Background. Peripheral artery disease is a growing pandemic with an estimated prevalence higher than ischemic heart disease and cancer combined. Critical limb ischemia, the deadliest form of the disease, is often associated with infrapopliteal artery disease. The use of drug-coated balloons (DCBs) in percutaneous revascularization for infrapopliteal arteries is of growing interest in the medical community, but individual studies have been inconclusive. Methods. We performed a meta-analysis of randomized controlled trials investigating the clinical outcomes of patients undergoing percutaneous revascularization with DCB vs percutaneous transluminal angioplasty (PTA) of infrapopliteal arteries. Study quality and heterogeneity were assessed using Jadad score and Cochran’s Q statistics, respectively. Mantel-Haenszel odds ratios (ORs) were calculated using random-effect models as the primary analysis. Results. We identified 10 studies including 1479 patients that met the inclusion criteria. All studies included in this analysis were outcomes observed from 9-month to 5-year follow-up. DCB use was associated with decreased target-lesion revascularization (OR, 0.43; 95% confidence interval [CI], 0.23 to 0.81; P<.01), restenosis or occlusion (OR, 0.42; 95% CI, 0.19 to 0.93; P=.03), and late lumen loss (mean difference [MD], -0.52; 95% CI, -0.84 to -0.20; P<.01). DCB use was also associated with increased complete healing (OR, 2.12; 95% CI, 1.34 to 3.34; P<.01) and shorter time to healing (MD, -1.41 months; 95% CI, -2.48 to -0.34; P=.01). There was no difference in all-cause mortality (OR, 1.14; 95% CI, 0.75 to 1.72; P=.54), major amputation (OR, 1.35; 95% CI, 0.84-2.19; P=.22), or amputation-free survival (relative risk, 1.24; 95% CI, 0.86-1.80; P=.25). Conclusion. DCB use in infrapopliteal arteries is superior to PTA in improving clinical outcomes, angiographic results, and wound healing with no increase in all-cause mortality or major amputations.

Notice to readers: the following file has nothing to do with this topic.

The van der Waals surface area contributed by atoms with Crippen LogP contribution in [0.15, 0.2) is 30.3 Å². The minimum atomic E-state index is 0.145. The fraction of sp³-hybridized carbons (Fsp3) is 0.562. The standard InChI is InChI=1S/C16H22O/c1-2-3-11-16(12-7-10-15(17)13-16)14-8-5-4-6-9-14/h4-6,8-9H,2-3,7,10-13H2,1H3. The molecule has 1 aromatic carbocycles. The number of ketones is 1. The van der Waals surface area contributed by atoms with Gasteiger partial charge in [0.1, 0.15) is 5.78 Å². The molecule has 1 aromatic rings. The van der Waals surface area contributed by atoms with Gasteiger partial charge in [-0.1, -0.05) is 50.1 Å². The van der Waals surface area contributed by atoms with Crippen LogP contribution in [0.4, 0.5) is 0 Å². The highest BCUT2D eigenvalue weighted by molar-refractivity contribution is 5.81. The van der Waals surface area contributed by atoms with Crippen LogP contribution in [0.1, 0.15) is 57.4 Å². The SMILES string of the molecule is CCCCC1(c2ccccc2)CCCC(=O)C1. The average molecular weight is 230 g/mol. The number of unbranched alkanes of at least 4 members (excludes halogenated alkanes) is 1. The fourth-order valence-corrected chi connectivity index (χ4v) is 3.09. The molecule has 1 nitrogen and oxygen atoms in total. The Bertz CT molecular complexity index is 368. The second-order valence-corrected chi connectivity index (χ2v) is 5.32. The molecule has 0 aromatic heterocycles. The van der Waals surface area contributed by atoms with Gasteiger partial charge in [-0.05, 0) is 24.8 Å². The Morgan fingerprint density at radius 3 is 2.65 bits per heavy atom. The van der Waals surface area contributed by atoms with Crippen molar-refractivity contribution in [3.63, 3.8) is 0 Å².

J CRIT LIMB ISCHEM 2022;2(1):E11-E16. Epub 2021 December 22.